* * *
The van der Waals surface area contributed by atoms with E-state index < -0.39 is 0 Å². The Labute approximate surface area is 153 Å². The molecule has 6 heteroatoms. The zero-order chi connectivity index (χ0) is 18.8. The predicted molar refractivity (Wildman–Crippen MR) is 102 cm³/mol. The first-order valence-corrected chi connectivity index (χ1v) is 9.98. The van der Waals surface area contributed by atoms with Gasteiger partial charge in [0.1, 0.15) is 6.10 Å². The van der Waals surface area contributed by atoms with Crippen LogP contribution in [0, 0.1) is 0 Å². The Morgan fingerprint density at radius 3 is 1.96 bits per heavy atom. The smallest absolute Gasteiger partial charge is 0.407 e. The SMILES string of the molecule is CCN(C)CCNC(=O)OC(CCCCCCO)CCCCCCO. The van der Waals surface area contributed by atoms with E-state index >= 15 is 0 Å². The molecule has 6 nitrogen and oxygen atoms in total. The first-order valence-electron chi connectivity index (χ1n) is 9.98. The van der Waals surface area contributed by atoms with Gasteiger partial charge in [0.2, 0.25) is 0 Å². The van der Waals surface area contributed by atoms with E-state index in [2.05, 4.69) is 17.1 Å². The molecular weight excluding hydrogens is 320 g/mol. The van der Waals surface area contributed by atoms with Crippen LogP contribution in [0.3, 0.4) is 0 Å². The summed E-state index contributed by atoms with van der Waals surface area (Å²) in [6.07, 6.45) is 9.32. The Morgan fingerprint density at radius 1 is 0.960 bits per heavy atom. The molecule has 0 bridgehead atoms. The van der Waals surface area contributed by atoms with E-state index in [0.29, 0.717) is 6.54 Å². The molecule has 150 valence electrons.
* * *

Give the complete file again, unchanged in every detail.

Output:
The van der Waals surface area contributed by atoms with E-state index < -0.39 is 0 Å². The Labute approximate surface area is 153 Å². The molecule has 6 heteroatoms. The zero-order chi connectivity index (χ0) is 18.8. The predicted molar refractivity (Wildman–Crippen MR) is 102 cm³/mol. The first-order valence-corrected chi connectivity index (χ1v) is 9.98. The van der Waals surface area contributed by atoms with Gasteiger partial charge in [0.1, 0.15) is 6.10 Å². The van der Waals surface area contributed by atoms with Crippen LogP contribution in [0, 0.1) is 0 Å². The Morgan fingerprint density at radius 3 is 1.96 bits per heavy atom. The smallest absolute Gasteiger partial charge is 0.407 e. The SMILES string of the molecule is CCN(C)CCNC(=O)OC(CCCCCCO)CCCCCCO. The van der Waals surface area contributed by atoms with E-state index >= 15 is 0 Å². The molecule has 6 nitrogen and oxygen atoms in total. The first-order valence-electron chi connectivity index (χ1n) is 9.98. The van der Waals surface area contributed by atoms with Gasteiger partial charge in [0.2, 0.25) is 0 Å². The van der Waals surface area contributed by atoms with E-state index in [2.05, 4.69) is 17.1 Å². The molecular weight excluding hydrogens is 320 g/mol. The van der Waals surface area contributed by atoms with Crippen LogP contribution in [0.3, 0.4) is 0 Å². The summed E-state index contributed by atoms with van der Waals surface area (Å²) in [6.07, 6.45) is 9.32. The Morgan fingerprint density at radius 1 is 0.960 bits per heavy atom. The molecule has 0 bridgehead atoms. The van der Waals surface area contributed by atoms with E-state index in [0.29, 0.717) is 6.54 Å². The molecule has 150 valence electrons.